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It’s not uncommon to feel fear or concern about getting a cavity filled.

Dental fillings can hurt in some instances. But most cause little to no discomfort during the procedure.

If you’re avoiding your dental checkup over concerns about pain, take a deep breath, and read on. We’ll outline the procedure for filling cavities and let you know what to realistically expect in terms of pain or discomfort.

If you have a cavity, your dentist will probably recommend filling it as quickly as possible.

Fillings are done to reduce the pain caused by cavities and to eliminate the possibility of serious infection. If left untreated, a cavity can reach the tooth’s pulp, causing intense pain.

Untreated cavities may also lead to the need for more invasive procedures, such as root canals or extractions.

When you get a cavity filled, your dentist removes the existing tooth decay and restores the tooth back to its natural shape. This makes your mouth healthier and more comfortable.

Your dentist will go over what you can expect and how extensive the procedure will be. This is determined by several factors. Here are some factors that can affect how much a filling hurts.

Size and depth of the cavity

Tooth decay is progressive. It starts out as white spots caused by small amounts of mineral loss in the tooth’s enamel. You can help stop tooth decay with proper dental hygiene or fluoride treatment.

But if the tooth’s enamel continues to weaken, you may have a cavity that requires a filling.

Small cavities that are caught early are the easiest and quickest to fix. If your cavity isn’t deep, the discomfort may be very minimal.

Just keep in mind that topical numbing gel doesn’t numb the tooth tissue — just the gums themselves so that the needle doesn’t cause pain or discomfort during the injection.

Some people have a phobia of needles and dread getting the injection more than any other part of the procedure. But others simply don’t like the numb sensation that lingers in the cheek and tongue after a cavity has been filled.

In some instances, topically applied numbing gel is enough to eliminate discomfort completely on the gums. Otherwise, your dentist can stop drilling and provide you with an injected anesthetic if you start to feel pain.

Deeper cavities require the removal of more decay and take longer to fill. Deep cavities are also situated closer to the tooth’s nerve endings. These types of cavities have the potential to cause more pain during the procedure.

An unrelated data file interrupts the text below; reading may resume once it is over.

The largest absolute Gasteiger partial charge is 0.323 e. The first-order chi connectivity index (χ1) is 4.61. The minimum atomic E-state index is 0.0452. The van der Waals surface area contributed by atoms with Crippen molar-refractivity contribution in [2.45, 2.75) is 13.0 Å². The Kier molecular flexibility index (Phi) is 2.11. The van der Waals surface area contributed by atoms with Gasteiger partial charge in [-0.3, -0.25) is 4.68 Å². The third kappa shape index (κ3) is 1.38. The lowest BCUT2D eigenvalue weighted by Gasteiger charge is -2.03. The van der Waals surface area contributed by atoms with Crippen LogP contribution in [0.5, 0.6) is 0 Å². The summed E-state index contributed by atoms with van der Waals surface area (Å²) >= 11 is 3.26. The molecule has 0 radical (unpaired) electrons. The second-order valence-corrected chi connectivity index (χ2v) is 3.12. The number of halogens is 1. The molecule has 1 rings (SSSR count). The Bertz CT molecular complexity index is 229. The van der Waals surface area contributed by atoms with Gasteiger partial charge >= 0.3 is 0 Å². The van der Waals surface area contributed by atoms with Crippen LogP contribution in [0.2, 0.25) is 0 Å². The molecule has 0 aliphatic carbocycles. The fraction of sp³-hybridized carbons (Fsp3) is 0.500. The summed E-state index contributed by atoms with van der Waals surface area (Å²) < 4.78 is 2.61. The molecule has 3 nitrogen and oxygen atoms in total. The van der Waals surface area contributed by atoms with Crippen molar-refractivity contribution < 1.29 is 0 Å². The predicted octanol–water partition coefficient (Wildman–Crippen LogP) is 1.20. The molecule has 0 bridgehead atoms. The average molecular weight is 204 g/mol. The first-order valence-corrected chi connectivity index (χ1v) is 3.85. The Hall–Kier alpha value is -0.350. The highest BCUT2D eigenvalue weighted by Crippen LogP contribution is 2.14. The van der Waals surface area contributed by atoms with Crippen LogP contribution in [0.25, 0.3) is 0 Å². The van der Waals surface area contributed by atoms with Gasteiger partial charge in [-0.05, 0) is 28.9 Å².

Unless you have a very high pain tolerance, your dentist will likely recommend an injected anesthetic for deep cavities.

Location of the cavity

There are three types of cavities:

  • smooth surface cavities, which form on the sides of the mouth
  • pit and fissure cavities, which occur on the biting surfaces of molars
  • root cavities, which form near the tooth’s root

Small root cavities are often easily filled with anesthetic, and most root cavities are simple to treat if they’re caught early.

The root of the tooth contains a soft substance called cementum, so it can decay much more quickly. Exposed roots from receding gums can also decay quickly because the roots aren’t as strong as tooth enamel.

These types of cavities most commonly occur if you have periodontal (gum) disease. Periodontal disease causes the gums to recede, exposing the soft root surface of the tooth.

Number of cavities

If you have many cavities located in the same area of your mouth, your dentist may recommend filling them all at once.

This may cause additional discomfort due to longer procedure times. During the procedure, you’ll have to hold your mouth open for a prolonged period, which can cause jaw pain or gagging.

You may also require additional anesthesia for the longer procedure.

From start to finish, small fillings typically take 20 to 30 minutes to complete. Deeper or multiple cavities take longer to fill.

Here’s the typical procedure you can expect for a filling:

  1. Your dentist will dry the area, then they’ll administer a numbing gel.
  2. Once your gum is numb, they’ll inject a local anesthetic, such as lidocaine. If your dentist is experienced, this shouldn’t hurt. You may feel a brief pinch or sting while the anesthetic starts to numb the tooth, gum, and jaw area.
  3. Your dentist will then use a drill to remove the decay. Many people find the sound of the drill to be the worst part of the experience. Listening to music, audiobooks, or podcast with headphones can help mask the sound and reduce your stress.